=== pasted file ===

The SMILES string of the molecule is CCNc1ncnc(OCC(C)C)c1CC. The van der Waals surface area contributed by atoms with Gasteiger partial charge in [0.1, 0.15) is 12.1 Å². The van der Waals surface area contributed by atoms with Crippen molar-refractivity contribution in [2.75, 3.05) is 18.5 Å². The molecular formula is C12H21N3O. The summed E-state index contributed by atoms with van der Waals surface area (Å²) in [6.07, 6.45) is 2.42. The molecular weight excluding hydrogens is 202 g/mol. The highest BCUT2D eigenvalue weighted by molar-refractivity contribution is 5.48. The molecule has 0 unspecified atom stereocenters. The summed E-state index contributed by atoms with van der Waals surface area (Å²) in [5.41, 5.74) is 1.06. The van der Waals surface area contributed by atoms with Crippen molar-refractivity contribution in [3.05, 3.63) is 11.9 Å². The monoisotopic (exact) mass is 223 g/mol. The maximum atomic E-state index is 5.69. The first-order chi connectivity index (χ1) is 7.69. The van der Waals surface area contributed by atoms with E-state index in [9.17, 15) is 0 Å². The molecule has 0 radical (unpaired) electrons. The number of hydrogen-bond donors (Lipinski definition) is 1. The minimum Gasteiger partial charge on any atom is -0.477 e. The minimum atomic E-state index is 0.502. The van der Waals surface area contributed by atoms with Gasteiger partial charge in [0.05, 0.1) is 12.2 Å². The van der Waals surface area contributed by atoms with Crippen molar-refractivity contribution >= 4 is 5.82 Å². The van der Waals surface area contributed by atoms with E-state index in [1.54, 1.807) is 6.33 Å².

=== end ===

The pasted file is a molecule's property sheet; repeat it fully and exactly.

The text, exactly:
The SMILES string of the molecule is CCNc1ncnc(OCC(C)C)c1CC. The van der Waals surface area contributed by atoms with Gasteiger partial charge in [0.1, 0.15) is 12.1 Å². The van der Waals surface area contributed by atoms with Crippen molar-refractivity contribution in [2.75, 3.05) is 18.5 Å². The molecular formula is C12H21N3O. The summed E-state index contributed by atoms with van der Waals surface area (Å²) in [6.07, 6.45) is 2.42. The molecular weight excluding hydrogens is 202 g/mol. The highest BCUT2D eigenvalue weighted by molar-refractivity contribution is 5.48. The molecule has 0 unspecified atom stereocenters. The summed E-state index contributed by atoms with van der Waals surface area (Å²) in [5.41, 5.74) is 1.06. The van der Waals surface area contributed by atoms with Crippen molar-refractivity contribution in [3.05, 3.63) is 11.9 Å². The monoisotopic (exact) mass is 223 g/mol. The maximum atomic E-state index is 5.69. The first-order chi connectivity index (χ1) is 7.69. The van der Waals surface area contributed by atoms with E-state index in [9.17, 15) is 0 Å². The molecule has 0 radical (unpaired) electrons. The number of hydrogen-bond donors (Lipinski definition) is 1. The minimum Gasteiger partial charge on any atom is -0.477 e. The minimum atomic E-state index is 0.502. The van der Waals surface area contributed by atoms with Gasteiger partial charge in [0.05, 0.1) is 12.2 Å². The van der Waals surface area contributed by atoms with Crippen molar-refractivity contribution >= 4 is 5.82 Å². The van der Waals surface area contributed by atoms with E-state index in [1.54, 1.807) is 6.33 Å².